As Wie goes, so goes the LPGA

      Even though Michelle Wie isn’t prepared for it, her time is now.
      That stark reality glared at us like red lights on a police car during Friday’s second round of the J Golf Phoenix LPGA International. And speaking of cops, there were as many as four officers following Wie around Papago Golf Course, including a personal bodyguard inside the ropes.
      What other player in women’s golf commands that Tiger Woods-like security? Not Lorena Ochoa, the world’s No. 1, and especially not little-known Korean In-Kyung Kim, who is leading this tournament by two strokes at the halfway point.
      At times this week, Ochoa’s gallery has reached, maybe, a couple of hundred fans even though she has been towards the top of the leader board both days. Wie’s gallery, meanwhile, has surged over 500 fans on numerous occasions even though the world’s No. 84-ranked player had to fight mightily just to make the cut.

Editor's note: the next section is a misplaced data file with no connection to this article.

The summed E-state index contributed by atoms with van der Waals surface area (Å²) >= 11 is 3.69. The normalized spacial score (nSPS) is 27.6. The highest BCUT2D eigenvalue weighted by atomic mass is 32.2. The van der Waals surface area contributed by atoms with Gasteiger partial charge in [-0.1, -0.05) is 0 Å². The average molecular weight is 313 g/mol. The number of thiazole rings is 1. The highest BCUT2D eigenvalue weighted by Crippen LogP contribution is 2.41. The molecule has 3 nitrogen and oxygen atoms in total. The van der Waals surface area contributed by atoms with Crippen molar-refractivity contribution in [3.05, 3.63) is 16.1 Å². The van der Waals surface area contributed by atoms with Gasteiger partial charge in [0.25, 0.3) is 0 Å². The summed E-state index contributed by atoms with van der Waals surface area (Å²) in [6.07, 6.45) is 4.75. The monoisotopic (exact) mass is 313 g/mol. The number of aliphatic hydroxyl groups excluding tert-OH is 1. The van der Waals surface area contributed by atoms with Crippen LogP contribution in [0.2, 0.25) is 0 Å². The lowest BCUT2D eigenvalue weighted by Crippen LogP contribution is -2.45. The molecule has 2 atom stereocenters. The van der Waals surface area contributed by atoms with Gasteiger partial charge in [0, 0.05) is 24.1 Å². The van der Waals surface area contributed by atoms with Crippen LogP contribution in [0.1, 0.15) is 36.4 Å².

Fortunately for tournament organizers, Wie made it right on the number at 5-over par. But it took a clutch putt on the final hole from six feet to save par that made the difference in her very unspectacular round of 76 on the heels of a 73.
      "It was a struggle,” was the way Wie summed it up. "It was weird, because I felt I didn’t shoot my score,” meaning she thought it should have been better, and it probably would have been had she not lost a ball and made double-bogey just three holes into her round. 
      And, no, there wasn’t any truth to a rumor that LPGA Commissioner Carolyn Bivens had decried that the cut would come wherever the Wie one ended up. That was another day and time, when Wie was ranked as high as No. 3 in the world (2006) with a little help from the commish.
     Actually, it was a blessing that Wie survived to play the weekend, what with Paula Creamer and Natalie Gulbis on the bench having WD-ed with injuries. At the same time and despite all that charisma, Creamer and Gulbis can’t command the cameras or the fans’ adoration quite like Wie.
    So what is it about Michelle Wie — the Paris Hilton of the LPGA — that attracts fans of all ages? Why does Wie get more attention than even Annika Sorenstam in all her glory despite the fact that Wie never has won a tournament since turning pro three years ago?